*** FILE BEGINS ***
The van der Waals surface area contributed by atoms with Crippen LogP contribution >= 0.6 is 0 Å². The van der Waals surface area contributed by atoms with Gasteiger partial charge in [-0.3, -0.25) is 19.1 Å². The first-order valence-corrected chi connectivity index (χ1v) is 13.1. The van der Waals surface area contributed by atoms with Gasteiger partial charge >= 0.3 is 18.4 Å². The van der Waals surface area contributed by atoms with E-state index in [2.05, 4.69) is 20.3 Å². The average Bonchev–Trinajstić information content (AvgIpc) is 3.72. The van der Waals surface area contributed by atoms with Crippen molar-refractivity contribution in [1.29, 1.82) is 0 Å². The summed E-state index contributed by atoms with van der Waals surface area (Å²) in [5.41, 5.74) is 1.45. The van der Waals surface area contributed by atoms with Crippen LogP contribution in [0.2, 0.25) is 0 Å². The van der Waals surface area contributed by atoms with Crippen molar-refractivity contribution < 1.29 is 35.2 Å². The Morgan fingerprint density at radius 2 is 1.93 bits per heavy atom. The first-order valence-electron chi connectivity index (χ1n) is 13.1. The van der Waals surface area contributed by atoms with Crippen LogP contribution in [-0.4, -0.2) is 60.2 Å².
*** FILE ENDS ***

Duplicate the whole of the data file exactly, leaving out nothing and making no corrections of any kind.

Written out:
The van der Waals surface area contributed by atoms with Crippen LogP contribution >= 0.6 is 0 Å². The van der Waals surface area contributed by atoms with Gasteiger partial charge in [-0.3, -0.25) is 19.1 Å². The first-order valence-corrected chi connectivity index (χ1v) is 13.1. The van der Waals surface area contributed by atoms with Gasteiger partial charge >= 0.3 is 18.4 Å². The van der Waals surface area contributed by atoms with E-state index in [2.05, 4.69) is 20.3 Å². The average Bonchev–Trinajstić information content (AvgIpc) is 3.72. The van der Waals surface area contributed by atoms with Crippen molar-refractivity contribution in [1.29, 1.82) is 0 Å². The summed E-state index contributed by atoms with van der Waals surface area (Å²) in [5.41, 5.74) is 1.45. The van der Waals surface area contributed by atoms with Crippen LogP contribution in [0.2, 0.25) is 0 Å². The van der Waals surface area contributed by atoms with Crippen molar-refractivity contribution < 1.29 is 35.2 Å². The Morgan fingerprint density at radius 2 is 1.93 bits per heavy atom. The first-order valence-electron chi connectivity index (χ1n) is 13.1. The van der Waals surface area contributed by atoms with Crippen LogP contribution in [-0.4, -0.2) is 60.2 Å².